Monarch Airlines goes bust, spoiling holiday plans for many Britons
LONDON (Reuters) – Britain’s Monarch Airlines collapsed on Monday, causing the cancellation of hundreds of thousands of holidays, after falling victim to intense competition for flights and a weaker pound.
The failure of Monarch, the largest British airline to go bust, will affect nearly 900,000 passengers in total. It marooned more than 100,000 tourists abroad, prompting what was billed as the country’s biggest peacetime repatriation effort.
Its demise added to turbulence in the European airline industry after Air Berlin and Alitalia filed for insolvency this year. Ryanair has also been forced to cancel thousands of flights because of problems finding enough pilots to fly them.
Shares of Monarch rivals, easyJet, Ryanair and Wizz Air rose on Monday on the prospect of reduced competition and the chance to acquire some of its assets.
Monarch, based at Luton Airport north of London and in business since 1968, cancelled about 750,000 future bookings and apologised to customers and staff.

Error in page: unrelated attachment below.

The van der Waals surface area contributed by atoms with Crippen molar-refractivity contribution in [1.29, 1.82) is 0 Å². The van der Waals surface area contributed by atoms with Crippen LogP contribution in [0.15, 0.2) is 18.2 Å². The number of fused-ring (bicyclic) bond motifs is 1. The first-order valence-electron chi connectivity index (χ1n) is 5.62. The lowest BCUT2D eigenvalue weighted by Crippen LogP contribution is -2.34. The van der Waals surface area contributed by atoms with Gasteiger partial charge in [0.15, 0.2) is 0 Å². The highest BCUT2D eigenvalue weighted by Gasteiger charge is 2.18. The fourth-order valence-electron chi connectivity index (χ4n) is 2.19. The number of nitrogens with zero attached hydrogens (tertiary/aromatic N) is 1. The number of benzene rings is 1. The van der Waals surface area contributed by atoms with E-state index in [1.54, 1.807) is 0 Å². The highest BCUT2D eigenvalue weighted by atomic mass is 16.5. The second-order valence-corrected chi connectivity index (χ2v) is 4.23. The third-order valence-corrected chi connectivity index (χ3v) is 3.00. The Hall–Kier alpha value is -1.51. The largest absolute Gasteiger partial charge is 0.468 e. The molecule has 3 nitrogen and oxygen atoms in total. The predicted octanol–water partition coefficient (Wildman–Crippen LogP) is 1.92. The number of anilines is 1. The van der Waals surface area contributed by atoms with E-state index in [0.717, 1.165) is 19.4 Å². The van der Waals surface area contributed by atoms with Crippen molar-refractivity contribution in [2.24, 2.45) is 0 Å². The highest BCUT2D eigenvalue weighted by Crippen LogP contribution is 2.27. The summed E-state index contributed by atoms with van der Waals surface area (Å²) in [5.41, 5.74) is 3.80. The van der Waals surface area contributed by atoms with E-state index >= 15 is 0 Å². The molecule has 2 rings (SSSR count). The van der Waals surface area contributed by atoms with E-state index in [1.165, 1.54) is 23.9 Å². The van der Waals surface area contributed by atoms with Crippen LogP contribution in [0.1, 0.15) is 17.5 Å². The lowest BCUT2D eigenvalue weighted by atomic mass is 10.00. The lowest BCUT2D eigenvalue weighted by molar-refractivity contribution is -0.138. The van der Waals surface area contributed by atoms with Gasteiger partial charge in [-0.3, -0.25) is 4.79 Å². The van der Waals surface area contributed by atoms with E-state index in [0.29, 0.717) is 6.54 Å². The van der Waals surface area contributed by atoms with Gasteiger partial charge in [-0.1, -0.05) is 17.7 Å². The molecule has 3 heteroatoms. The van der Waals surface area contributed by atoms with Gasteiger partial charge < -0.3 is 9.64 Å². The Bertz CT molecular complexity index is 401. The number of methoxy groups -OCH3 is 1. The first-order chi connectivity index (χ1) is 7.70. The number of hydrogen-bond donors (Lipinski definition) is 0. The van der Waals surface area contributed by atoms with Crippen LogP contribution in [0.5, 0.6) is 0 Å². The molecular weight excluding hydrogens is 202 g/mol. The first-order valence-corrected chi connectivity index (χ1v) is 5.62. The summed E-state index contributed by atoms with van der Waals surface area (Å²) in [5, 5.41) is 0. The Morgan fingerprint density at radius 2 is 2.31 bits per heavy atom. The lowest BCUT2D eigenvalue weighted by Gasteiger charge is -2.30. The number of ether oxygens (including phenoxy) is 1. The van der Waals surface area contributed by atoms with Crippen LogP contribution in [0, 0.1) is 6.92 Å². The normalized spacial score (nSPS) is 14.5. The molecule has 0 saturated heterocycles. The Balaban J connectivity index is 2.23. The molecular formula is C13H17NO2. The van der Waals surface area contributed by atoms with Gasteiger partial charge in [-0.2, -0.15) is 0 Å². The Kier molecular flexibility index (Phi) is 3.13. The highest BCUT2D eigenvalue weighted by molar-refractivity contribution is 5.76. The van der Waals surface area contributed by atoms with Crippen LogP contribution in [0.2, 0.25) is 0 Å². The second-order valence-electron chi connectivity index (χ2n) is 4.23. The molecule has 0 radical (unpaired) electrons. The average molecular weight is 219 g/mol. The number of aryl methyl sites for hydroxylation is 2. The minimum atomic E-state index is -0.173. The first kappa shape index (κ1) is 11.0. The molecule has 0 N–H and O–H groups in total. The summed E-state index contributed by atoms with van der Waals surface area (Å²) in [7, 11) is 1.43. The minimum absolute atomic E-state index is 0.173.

“I am so sorry that thousands now face a cancelled holiday or trip, possible delays getting home and huge inconvenience as a result of our failure,” Monarch Chief Executive Andrew Swaffield said in a message to employees after the company went into administration. “I am truly sorry that it has ended like this.”
Nearly 90 percent of Monarch’s 2,100 employees were laid off on Monday, the joint administrators said.
Monarch’s finances deteriorated in 2016, after security concerns deterred travel to Tunisia, Turkey and Egypt and brought increased capacity for routes to Iberia. The decline in the value of the pound has also compounded its problems.
The airline was bailed out by its owner Greybull Capital a year ago.
“Monarch has really been a victim of a price war in the Mediterranean,” Transport Secretary Chris Grayling told Sky News.